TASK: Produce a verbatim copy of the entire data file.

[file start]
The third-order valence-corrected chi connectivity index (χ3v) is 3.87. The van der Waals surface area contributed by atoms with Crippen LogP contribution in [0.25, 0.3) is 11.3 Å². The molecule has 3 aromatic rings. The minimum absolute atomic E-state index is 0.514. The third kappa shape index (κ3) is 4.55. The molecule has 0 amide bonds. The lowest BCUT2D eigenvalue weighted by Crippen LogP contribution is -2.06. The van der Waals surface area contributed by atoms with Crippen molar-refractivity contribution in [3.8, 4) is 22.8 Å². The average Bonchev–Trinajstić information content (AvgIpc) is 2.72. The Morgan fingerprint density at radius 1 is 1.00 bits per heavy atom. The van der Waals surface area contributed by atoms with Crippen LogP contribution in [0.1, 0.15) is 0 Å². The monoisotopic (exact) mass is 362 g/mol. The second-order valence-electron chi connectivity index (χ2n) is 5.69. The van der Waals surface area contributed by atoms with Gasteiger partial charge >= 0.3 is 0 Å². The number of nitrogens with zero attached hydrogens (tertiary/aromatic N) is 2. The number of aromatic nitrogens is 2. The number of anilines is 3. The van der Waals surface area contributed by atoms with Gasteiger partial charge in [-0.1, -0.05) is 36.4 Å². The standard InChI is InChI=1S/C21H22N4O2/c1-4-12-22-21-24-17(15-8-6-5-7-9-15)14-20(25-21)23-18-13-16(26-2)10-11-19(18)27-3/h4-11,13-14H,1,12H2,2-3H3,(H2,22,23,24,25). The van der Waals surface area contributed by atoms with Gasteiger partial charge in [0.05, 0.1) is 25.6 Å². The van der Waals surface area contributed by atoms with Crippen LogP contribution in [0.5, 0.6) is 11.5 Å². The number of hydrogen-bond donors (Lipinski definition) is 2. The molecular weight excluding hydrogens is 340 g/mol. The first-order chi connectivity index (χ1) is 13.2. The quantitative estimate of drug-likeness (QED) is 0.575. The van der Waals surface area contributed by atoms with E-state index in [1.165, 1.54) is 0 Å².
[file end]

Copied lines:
The third-order valence-corrected chi connectivity index (χ3v) is 3.87. The van der Waals surface area contributed by atoms with Crippen LogP contribution in [0.25, 0.3) is 11.3 Å². The molecule has 3 aromatic rings. The minimum absolute atomic E-state index is 0.514. The third kappa shape index (κ3) is 4.55. The molecule has 0 amide bonds. The lowest BCUT2D eigenvalue weighted by Crippen LogP contribution is -2.06. The van der Waals surface area contributed by atoms with Crippen molar-refractivity contribution in [3.8, 4) is 22.8 Å². The average Bonchev–Trinajstić information content (AvgIpc) is 2.72. The Morgan fingerprint density at radius 1 is 1.00 bits per heavy atom. The van der Waals surface area contributed by atoms with Crippen LogP contribution in [0.1, 0.15) is 0 Å². The monoisotopic (exact) mass is 362 g/mol. The second-order valence-electron chi connectivity index (χ2n) is 5.69. The van der Waals surface area contributed by atoms with Gasteiger partial charge >= 0.3 is 0 Å². The number of nitrogens with zero attached hydrogens (tertiary/aromatic N) is 2. The number of aromatic nitrogens is 2. The number of anilines is 3. The van der Waals surface area contributed by atoms with Gasteiger partial charge in [-0.1, -0.05) is 36.4 Å². The standard InChI is InChI=1S/C21H22N4O2/c1-4-12-22-21-24-17(15-8-6-5-7-9-15)14-20(25-21)23-18-13-16(26-2)10-11-19(18)27-3/h4-11,13-14H,1,12H2,2-3H3,(H2,22,23,24,25). The van der Waals surface area contributed by atoms with Gasteiger partial charge in [0.05, 0.1) is 25.6 Å². The van der Waals surface area contributed by atoms with Crippen LogP contribution in [0.5, 0.6) is 11.5 Å². The number of hydrogen-bond donors (Lipinski definition) is 2. The molecular weight excluding hydrogens is 340 g/mol. The first-order chi connectivity index (χ1) is 13.2. The quantitative estimate of drug-likeness (QED) is 0.575. The van der Waals surface area contributed by atoms with E-state index in [1.165, 1.54) is 0 Å².